3. Government Effectiveness: captures perceptions of the quality of public services, the quality of the civil service and the degree of its independence from political pressures, the quality of policy formulation and implementation, and the credibility of the government’s commitment to such policies.

4. Regulatory Quality: captures perceptions of the ability of the government to formulate and implement sound policies and regulations that permit and promote private sector development.

5. Rule of Law: captures perceptions of the extent to which agents have confidence in and abide by the rules of society, and in particular the quality of contract enforcement, property rights, the police and the courts, as well as the likelihood of crime and violence.

6. Control of Corruption: captures perceptions of the extent to which public power is exercised for private gain, including both petty and grand forms of corruption, as well as “capture” of the state by elites and private interests.

With this updated WGI dataset, we can assess trends over time and ask whether governance has improved in extractive-intensive countries. Reviewing the past 10 years of WGI data, we see in Figure 1 that governance, in various dimensions, on average has not improved in these countries. To the contrary, we observe a somewhat declining trend in Control of Corruption among extractive-rich countries, contrasting the (mildly) improving trend for the rest of the world (non-extractive countries). Similarly contrasting patterns are suggested by the data on other governance dimensions in the WGI, such as in Voice & Accountability and Rule of Law.

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Thus, not only has the level of poverty in extractive countries risen, but governance has also deteriorated. Yet this trend – the average of the full sample of 54 extractive-rich countries – masks differences across countries. While there are many nations facing enormous governance challenges, there are countries that show that natural resources can be a blessing. For instance, in Figure 1 we see for a group of extractive-rich states, governance performance is not only satisfactory, but has been improving over the past decade.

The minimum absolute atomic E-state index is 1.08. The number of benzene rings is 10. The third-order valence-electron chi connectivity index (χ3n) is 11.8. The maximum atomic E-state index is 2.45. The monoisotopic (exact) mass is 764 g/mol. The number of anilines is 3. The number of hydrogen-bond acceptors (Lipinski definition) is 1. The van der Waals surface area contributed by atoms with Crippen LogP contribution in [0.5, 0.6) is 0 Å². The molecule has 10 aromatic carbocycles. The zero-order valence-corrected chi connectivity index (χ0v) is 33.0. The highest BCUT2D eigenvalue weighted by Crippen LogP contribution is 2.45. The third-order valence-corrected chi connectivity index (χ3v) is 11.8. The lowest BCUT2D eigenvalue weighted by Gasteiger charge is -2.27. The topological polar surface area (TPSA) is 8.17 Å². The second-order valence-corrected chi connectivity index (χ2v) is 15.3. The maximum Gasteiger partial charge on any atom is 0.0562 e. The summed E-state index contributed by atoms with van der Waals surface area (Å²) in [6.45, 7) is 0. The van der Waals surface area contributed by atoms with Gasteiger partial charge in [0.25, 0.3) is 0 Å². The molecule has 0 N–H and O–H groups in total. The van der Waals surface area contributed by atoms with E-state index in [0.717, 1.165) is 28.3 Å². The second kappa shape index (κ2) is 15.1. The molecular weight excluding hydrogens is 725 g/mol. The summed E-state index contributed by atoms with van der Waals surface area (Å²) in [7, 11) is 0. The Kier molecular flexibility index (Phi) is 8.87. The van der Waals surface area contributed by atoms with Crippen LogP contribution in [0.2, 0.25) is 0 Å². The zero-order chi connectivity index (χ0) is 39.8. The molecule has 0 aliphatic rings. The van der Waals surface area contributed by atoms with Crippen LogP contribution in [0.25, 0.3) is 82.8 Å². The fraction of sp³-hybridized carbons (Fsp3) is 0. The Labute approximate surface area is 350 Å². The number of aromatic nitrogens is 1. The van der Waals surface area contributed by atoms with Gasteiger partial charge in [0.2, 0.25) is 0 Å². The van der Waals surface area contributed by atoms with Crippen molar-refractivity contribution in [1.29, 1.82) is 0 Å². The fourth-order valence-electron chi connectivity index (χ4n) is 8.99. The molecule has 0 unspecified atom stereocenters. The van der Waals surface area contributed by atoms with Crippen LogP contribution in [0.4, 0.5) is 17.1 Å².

In fact, the WGI data suggests that governance has improved in extractive-rich countries that have not yet attained stellar standards of governance. Examples of countries that have achieved significant improvements in one or more dimensions of governance since 2000 include Ghana, Liberia, Sierra Leone, Indonesia, Namibia and Colombia, among others. These countries contrast sharply with other resource-rich countries that have experienced significant deteriorations in at least some key dimensions of governance over the same past dozen years, including (among others) Syria, Azerbaijan, Venezuela, Mauritania and, over a longer time span, Zimbabwe.